Michigan has been a center of modern design since the turn of the twentieth century. The automobile industry pioneered industrial design through the work of Harley Earl for General Motors. Emil Lorch instituted a new form of architectural education at the University of Michigan based on the theory of Pure Design, which led to Michigan becoming a leader in organic architecture. Under Eliel Saarinen, the Cranbrook Academy of Art become one of the most respected design schools in the world. Michigan’s furniture industry partnered with great modern designers from Charles Eames and George Nelson to Finn Juhl. The factory buildings of Michigan-based architect Albert Kahn inspired Europe’s modern architects, while Eero Saarinen and Minoru Yamasaki defined the Post War era. Michigan designers changed modern life and designed the American dream.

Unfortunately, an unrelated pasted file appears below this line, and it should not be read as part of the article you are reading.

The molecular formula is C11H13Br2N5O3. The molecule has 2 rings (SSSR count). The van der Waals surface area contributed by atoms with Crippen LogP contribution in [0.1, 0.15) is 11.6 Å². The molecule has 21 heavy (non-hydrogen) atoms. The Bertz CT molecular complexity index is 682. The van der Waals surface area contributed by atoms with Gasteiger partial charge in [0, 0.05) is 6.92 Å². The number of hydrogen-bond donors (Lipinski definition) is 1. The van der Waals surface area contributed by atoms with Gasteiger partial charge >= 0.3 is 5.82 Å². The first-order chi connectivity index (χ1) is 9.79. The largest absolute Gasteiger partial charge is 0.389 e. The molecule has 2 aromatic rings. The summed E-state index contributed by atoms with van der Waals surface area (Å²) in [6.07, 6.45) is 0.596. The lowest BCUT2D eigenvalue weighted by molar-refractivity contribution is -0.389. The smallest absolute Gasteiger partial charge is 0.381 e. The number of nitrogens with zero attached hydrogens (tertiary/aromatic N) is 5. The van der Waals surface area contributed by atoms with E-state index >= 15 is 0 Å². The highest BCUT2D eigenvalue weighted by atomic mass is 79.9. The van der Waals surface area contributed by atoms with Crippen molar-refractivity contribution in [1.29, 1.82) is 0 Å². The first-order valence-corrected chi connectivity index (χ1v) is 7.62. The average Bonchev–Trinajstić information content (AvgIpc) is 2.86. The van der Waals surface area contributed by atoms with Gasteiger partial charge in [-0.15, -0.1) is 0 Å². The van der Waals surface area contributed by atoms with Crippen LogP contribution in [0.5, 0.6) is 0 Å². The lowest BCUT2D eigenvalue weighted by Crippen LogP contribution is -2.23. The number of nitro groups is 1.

Join us as the Michigan State Historic Preservation Office, in partnership with the Kendall College of Art and Design and the Grand Rapids Art Museum, explores Michigan’s remarkable impact on Modern design and architecture. This symposium will highlight significant people and products and their worldwide influence on the modern design aesthetic.
The symposium Michigan Modern: Design that Shaped America is held in complement with an exhibition of same name at the Grand Rapids Art Museum.